One of my favorite places to eat in Salt Lake is Lone Star Taqueria.  It's a funky little place on Fort Union Blvd. We've been going there for years to eat the best fish tacos around.   Jalapeño mayo gives the tacos a perfect dressing that doesn't overpower the fish.  My standard order: Two tacos, rice, beans (yay! made without lard), a side of guac and chips and I'm a happy (full) girl. Oh, The Carnitas tacos are also my favorite and absolutely delicious. As in lick your plate delicious.
I was ecstatic to see Chef Manuel Valdez's recipe for Lone Star Taqueria's fish tacos published in Sunset Magazine years ago. Sometimes, the recipe (even when it comes straight from the restaurant) doesn't translate well at home. I'm happy to report that this recipe tastes just like the restaurant version.  It's seriously simple and fresh, relatively healthy and I can't imagine anyone who wouldn't love this dish. 
Perfect summer dinner. 

Lone Star Taqueria Fish Tacos with Jalapeno Mayo
Lone Star Taqueria, Salt Lake City, Utah

6 tablespoons ground dried New Mexico or California chilies (or chili powder)
3 tablespoons vegetable or canola oil
1/2 teaspoon  ground pepper
1/2 teaspoon salt
1/2 teaspoon garlic powder
1/2 teaspoon cayenne (or less if you want fish to be less spicy)
1/2 teaspoon ground cumin
2 whole cloves
1 dried bay leaf, broken into pieces
1 pound boned, skinned firm-flesh fish such as halibut, mahi-mahi, or rock fish
Shredded cabbage, about 4 cups
3-4 limes

In a large bowl, mix ground dried chilies, oil, pepper, 1/2 teaspoon salt, garlic powder, cayenne, cumin, cloves and bay leaf.
Rinse fish and pat dry. Add to bowl and turn to coat with marinade; cover and chill at least 1 hour or up to1 day, mixing several times.
Lift fish from marinade and arrange pieces in a single layer in a 9-X-13-inch pan. Discard marinade.
Broil fish 4 to 5 inches from heat until opaque but still moist-looking in center of thick part of fish (cut to test), about 5 minutes for 1/2-inch-thick pieces. With a slotted spatula, transfer fish to paper towels to blot oil, then set on a platter. Cut fish along the grain into 1/2-inch slices, season to taste with salt. Serve wrapped in flour tortilla with shredded cabbage, Lone Star Pico de Gallo and Lone Star Cilantro Jalapeño Mayonnaise and a squeeze of lime juice. Enough for 6 tacos.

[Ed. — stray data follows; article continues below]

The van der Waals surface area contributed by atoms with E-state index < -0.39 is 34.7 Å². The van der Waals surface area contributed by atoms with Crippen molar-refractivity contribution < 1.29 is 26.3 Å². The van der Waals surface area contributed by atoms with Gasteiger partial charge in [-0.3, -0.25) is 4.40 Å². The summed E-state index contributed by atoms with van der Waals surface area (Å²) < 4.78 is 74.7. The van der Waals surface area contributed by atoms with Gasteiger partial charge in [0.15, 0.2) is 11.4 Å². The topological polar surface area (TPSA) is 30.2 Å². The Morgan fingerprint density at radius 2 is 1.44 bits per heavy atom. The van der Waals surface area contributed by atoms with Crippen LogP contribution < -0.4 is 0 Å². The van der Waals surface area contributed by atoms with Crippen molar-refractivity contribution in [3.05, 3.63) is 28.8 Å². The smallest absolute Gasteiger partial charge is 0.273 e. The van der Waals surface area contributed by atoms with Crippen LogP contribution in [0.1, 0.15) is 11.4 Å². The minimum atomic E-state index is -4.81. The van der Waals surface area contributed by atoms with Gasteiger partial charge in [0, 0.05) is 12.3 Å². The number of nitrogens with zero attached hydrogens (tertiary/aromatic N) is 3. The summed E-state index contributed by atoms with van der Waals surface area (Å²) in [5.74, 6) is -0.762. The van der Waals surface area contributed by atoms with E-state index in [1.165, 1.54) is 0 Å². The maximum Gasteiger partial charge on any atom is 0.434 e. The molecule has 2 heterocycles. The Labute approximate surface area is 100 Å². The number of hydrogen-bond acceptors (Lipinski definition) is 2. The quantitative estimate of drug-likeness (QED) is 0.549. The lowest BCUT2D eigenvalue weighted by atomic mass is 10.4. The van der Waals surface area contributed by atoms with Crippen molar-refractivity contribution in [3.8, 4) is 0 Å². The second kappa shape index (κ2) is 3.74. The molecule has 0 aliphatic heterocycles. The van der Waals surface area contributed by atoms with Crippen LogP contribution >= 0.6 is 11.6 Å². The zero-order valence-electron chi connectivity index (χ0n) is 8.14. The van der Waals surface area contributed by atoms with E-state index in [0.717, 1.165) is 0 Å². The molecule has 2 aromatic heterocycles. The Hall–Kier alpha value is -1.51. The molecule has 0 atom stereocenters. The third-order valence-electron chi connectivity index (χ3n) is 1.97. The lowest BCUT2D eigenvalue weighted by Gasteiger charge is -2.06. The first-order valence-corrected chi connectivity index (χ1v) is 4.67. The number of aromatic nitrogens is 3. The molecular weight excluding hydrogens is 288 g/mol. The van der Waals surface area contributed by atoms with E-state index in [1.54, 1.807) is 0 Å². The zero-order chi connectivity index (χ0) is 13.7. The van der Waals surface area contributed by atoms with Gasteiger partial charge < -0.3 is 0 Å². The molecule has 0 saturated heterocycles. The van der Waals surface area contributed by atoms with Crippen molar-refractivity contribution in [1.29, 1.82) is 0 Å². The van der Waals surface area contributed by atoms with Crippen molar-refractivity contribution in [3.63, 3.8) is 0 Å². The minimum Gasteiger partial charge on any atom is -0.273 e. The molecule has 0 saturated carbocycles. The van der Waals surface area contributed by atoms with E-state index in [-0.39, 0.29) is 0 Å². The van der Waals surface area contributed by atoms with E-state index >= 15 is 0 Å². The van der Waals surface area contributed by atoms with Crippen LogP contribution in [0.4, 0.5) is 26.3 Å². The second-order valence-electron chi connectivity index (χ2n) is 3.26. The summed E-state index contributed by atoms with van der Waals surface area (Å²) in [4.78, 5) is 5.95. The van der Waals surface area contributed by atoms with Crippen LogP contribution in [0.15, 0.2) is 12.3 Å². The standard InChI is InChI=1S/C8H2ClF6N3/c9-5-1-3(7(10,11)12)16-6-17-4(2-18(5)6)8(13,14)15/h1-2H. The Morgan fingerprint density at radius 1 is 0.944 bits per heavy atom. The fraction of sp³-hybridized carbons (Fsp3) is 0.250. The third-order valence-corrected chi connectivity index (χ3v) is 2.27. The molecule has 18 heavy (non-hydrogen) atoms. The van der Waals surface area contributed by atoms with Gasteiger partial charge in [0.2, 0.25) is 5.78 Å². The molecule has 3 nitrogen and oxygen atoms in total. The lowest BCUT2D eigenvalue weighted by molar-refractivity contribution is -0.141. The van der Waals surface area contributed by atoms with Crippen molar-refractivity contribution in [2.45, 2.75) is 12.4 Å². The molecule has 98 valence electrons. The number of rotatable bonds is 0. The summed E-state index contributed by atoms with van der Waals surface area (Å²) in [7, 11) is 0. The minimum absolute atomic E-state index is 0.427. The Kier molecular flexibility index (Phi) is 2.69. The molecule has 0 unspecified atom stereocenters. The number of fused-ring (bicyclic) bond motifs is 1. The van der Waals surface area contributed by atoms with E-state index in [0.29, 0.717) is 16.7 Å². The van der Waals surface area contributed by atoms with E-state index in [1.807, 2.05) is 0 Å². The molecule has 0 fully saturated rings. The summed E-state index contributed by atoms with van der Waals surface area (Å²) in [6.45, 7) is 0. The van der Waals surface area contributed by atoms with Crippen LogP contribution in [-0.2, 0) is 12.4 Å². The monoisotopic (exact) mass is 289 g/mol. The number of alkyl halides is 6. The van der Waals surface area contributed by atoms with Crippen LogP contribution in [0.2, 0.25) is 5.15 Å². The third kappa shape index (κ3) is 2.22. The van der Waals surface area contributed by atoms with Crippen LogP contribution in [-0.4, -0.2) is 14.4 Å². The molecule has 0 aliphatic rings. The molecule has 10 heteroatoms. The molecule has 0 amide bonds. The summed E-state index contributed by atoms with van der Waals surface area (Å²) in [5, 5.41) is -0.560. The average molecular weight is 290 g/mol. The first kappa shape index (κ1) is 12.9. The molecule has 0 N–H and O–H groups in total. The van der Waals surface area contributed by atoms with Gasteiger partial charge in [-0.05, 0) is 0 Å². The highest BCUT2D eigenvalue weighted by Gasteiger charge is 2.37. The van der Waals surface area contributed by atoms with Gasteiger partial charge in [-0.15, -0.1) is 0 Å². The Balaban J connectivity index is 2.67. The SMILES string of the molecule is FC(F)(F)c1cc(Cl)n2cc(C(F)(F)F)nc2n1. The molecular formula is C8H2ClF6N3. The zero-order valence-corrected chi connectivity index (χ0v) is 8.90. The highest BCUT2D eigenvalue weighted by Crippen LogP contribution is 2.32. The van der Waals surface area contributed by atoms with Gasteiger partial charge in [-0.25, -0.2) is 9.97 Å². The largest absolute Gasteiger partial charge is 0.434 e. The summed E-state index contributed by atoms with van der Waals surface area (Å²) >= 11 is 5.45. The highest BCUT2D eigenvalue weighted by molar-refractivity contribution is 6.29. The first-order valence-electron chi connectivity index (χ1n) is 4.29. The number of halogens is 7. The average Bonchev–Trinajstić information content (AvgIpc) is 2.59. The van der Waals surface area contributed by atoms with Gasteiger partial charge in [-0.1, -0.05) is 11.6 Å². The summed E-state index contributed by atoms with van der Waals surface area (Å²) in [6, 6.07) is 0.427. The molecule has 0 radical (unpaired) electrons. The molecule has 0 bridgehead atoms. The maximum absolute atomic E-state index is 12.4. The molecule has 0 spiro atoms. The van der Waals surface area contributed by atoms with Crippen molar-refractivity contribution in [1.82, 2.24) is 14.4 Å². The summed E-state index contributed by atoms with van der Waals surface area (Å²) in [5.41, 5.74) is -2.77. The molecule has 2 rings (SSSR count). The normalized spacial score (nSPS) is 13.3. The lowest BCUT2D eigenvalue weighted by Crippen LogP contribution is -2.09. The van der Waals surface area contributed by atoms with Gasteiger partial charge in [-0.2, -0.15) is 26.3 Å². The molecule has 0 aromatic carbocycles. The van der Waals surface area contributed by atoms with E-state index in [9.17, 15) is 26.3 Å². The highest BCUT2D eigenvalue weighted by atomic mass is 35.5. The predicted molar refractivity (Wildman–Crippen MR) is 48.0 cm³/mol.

Jalapeño Mayo
1 3/4 cups mayonnaise
2 tablespoons water
2 tablespoons distilled white vinegar
1 rinsed and stemmed fresh jalapeño with seeds removed
1 peeled garlic clove
1/2 cup lightly packed fresh cilantro
1/4 teaspoon pepper
Salt to taste

Combine all ingredients except salt; whirl until smooth. Add salt to taste. Makes about 2 1/4 cups.

Pico de Gallo
2 cups diced tomatoes
1/2 cup finely diced onion
2 tablespoons minced jalapeños
1/4 cup minced fresh cilantro
2 tablespoons lime juice
1/2 teaspoon garlic powder
Salt to taste

In a bowl combine all except salt. Add salt to taste. Makes about 2 cups.

-I often make these tacos without the Pico, but never without the Cilantro Jalapeño Mayo. 
-I don't blot the fish after cooking. 
-Lightly grill the corn tortillas before serving. Grill oven medium heat in a pan or on a griddle for about 30 seconds to one minute on each side, just until tortilla is warmed and starts to soften a bit. 
-Always use food handlers gloves or a plastic sack when seeding a jalapeño. Trust me. 


Coconut Raisin Oatmeal Chewies